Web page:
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News

Low carbohydrate diets may not aid weight loss, Yale and Stanford researchers find

Yale University : 10 April, 2003  (New Product)
A new study of low-carbohydrate diets published in this week's Journal of the American Medical Association shows that carbohydrate content in a person's diet is not associated with weight loss.
'We found that calorie content and how long you're on the diet are the factors that predict weight loss, and not carbohydrates,' said co-author Dawn M. Bravata, M.D., assistant professor of medicine at Yale School of Medicine. 'This surprised me, because I thought that eating fewer carbohydrates in a diet might produce more successful weight loss. What wasn't surprising are the findings on calorie content.'

Bravata and her co-authors conducted a study of past research published between 1966 and 2003. They found 107 articles reporting data on 3,268 participants, of whom 663 were on reduced carbohydrate diets (60 grams per day [g/d] or less of carbohydrates). Only 71 had the lowest-carbohydrate diets-20 g/d or less of carbohydrates (the recommended threshold for some of the most popular diets).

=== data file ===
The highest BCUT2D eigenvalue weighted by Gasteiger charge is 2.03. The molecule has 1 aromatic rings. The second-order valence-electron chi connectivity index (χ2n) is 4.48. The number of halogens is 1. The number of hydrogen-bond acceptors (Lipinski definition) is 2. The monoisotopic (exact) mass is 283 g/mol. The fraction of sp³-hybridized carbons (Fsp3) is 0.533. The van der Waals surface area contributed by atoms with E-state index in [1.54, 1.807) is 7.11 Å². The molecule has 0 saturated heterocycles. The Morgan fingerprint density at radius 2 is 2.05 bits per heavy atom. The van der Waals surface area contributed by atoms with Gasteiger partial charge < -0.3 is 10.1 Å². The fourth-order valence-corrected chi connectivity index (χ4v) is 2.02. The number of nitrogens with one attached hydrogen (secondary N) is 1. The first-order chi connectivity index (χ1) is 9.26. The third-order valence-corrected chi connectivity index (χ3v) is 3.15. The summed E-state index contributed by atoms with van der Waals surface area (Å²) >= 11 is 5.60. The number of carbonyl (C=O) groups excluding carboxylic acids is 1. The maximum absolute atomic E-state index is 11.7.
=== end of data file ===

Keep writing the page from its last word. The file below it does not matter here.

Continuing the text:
The team found that among obese patients, weight loss was associated with longer diet duration, restriction of calorie intake and baseline weight, but not with reduced carbohydrate content. Low-carbohydrate diets had no significant adverse effect on cholesterol, fasting blood sugar, insulin or blood pressure.

'The medical literature is lacking studies about the long-term safety and efficacy of low-carbohydrate diets,' said Bravata. 'We need these kinds of studies in order to counsel patients who want to be on the diet.'

According to the article, low-carbohydrate diets have recently resurged in popularity as a means of rapid weight loss, yet their long-term efficacy and safety remain poorly understood. Over the past five years, three books on low-carbohydrate diets collectively sold millions of copies in the United States. Many professional organizations, including the American Dietetic Association and the American Heart Association have cautioned against the use of low-carbohydrate diets. There are concerns that these diets may have serious medical consequences.

Between 1960 and 2000, the prevalence of obesity among adults aged 20 years to 74 years in the United States increased from 13.4 to 30.9 percent, according to the article. Results from the 1998 Behavioral Risk Factor Surveillance Survey indicate that roughly one third of U.S. adults were trying to lose weight at that time, and another third were trying to maintain weight.

Collaborators on the study included lead author Dena Bravata, M.D., Dawn Bravata's twin sister, at Stanford University School of Medicine; Jane Huang, M.D., Ingram Olkin and Christopher Gardner of Stanford; and Lisa Sanders, M.D., and Harlan M. Krumholz, M.D. of Yale.
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